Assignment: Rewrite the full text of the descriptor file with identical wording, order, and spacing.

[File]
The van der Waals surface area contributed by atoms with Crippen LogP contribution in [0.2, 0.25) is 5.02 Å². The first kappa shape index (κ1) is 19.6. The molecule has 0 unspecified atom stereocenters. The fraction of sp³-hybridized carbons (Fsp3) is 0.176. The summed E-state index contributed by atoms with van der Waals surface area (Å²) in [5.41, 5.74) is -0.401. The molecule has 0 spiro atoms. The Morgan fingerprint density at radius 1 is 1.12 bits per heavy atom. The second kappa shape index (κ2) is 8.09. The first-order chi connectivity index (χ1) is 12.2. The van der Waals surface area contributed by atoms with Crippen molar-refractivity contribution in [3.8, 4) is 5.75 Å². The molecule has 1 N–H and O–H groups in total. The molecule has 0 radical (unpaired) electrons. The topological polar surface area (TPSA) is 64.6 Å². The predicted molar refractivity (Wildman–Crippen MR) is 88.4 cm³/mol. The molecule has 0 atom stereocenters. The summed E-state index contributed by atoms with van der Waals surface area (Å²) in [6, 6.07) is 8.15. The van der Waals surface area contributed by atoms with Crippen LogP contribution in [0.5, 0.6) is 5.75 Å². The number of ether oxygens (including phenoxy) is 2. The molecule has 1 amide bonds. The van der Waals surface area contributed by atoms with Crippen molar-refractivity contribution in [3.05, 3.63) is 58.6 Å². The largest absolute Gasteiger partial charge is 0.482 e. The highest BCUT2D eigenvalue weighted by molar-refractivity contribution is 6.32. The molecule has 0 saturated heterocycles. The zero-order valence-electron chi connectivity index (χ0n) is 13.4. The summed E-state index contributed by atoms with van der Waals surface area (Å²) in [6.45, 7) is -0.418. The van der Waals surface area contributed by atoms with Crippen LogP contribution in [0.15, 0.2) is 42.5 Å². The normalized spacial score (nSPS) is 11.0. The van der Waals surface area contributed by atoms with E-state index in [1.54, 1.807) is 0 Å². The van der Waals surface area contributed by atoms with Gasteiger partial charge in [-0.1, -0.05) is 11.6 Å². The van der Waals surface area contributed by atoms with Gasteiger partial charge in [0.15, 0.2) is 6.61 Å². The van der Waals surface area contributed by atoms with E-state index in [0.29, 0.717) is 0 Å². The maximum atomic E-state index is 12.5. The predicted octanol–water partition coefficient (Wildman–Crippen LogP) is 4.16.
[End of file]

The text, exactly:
The van der Waals surface area contributed by atoms with Crippen LogP contribution in [0.2, 0.25) is 5.02 Å². The first kappa shape index (κ1) is 19.6. The molecule has 0 unspecified atom stereocenters. The fraction of sp³-hybridized carbons (Fsp3) is 0.176. The summed E-state index contributed by atoms with van der Waals surface area (Å²) in [5.41, 5.74) is -0.401. The molecule has 0 spiro atoms. The Morgan fingerprint density at radius 1 is 1.12 bits per heavy atom. The second kappa shape index (κ2) is 8.09. The first-order chi connectivity index (χ1) is 12.2. The van der Waals surface area contributed by atoms with Crippen molar-refractivity contribution in [3.8, 4) is 5.75 Å². The molecule has 1 N–H and O–H groups in total. The molecule has 0 radical (unpaired) electrons. The topological polar surface area (TPSA) is 64.6 Å². The predicted molar refractivity (Wildman–Crippen MR) is 88.4 cm³/mol. The molecule has 0 atom stereocenters. The summed E-state index contributed by atoms with van der Waals surface area (Å²) in [6, 6.07) is 8.15. The van der Waals surface area contributed by atoms with Crippen LogP contribution in [0.5, 0.6) is 5.75 Å². The number of ether oxygens (including phenoxy) is 2. The molecule has 1 amide bonds. The van der Waals surface area contributed by atoms with Crippen molar-refractivity contribution in [3.05, 3.63) is 58.6 Å². The largest absolute Gasteiger partial charge is 0.482 e. The highest BCUT2D eigenvalue weighted by molar-refractivity contribution is 6.32. The molecule has 0 saturated heterocycles. The zero-order valence-electron chi connectivity index (χ0n) is 13.4. The summed E-state index contributed by atoms with van der Waals surface area (Å²) in [6.45, 7) is -0.418. The van der Waals surface area contributed by atoms with Crippen LogP contribution in [0.15, 0.2) is 42.5 Å². The normalized spacial score (nSPS) is 11.0. The van der Waals surface area contributed by atoms with E-state index in [1.54, 1.807) is 0 Å². The van der Waals surface area contributed by atoms with Gasteiger partial charge in [-0.1, -0.05) is 11.6 Å². The van der Waals surface area contributed by atoms with Gasteiger partial charge in [0.15, 0.2) is 6.61 Å². The van der Waals surface area contributed by atoms with E-state index in [0.29, 0.717) is 0 Å². The maximum atomic E-state index is 12.5. The predicted octanol–water partition coefficient (Wildman–Crippen LogP) is 4.16.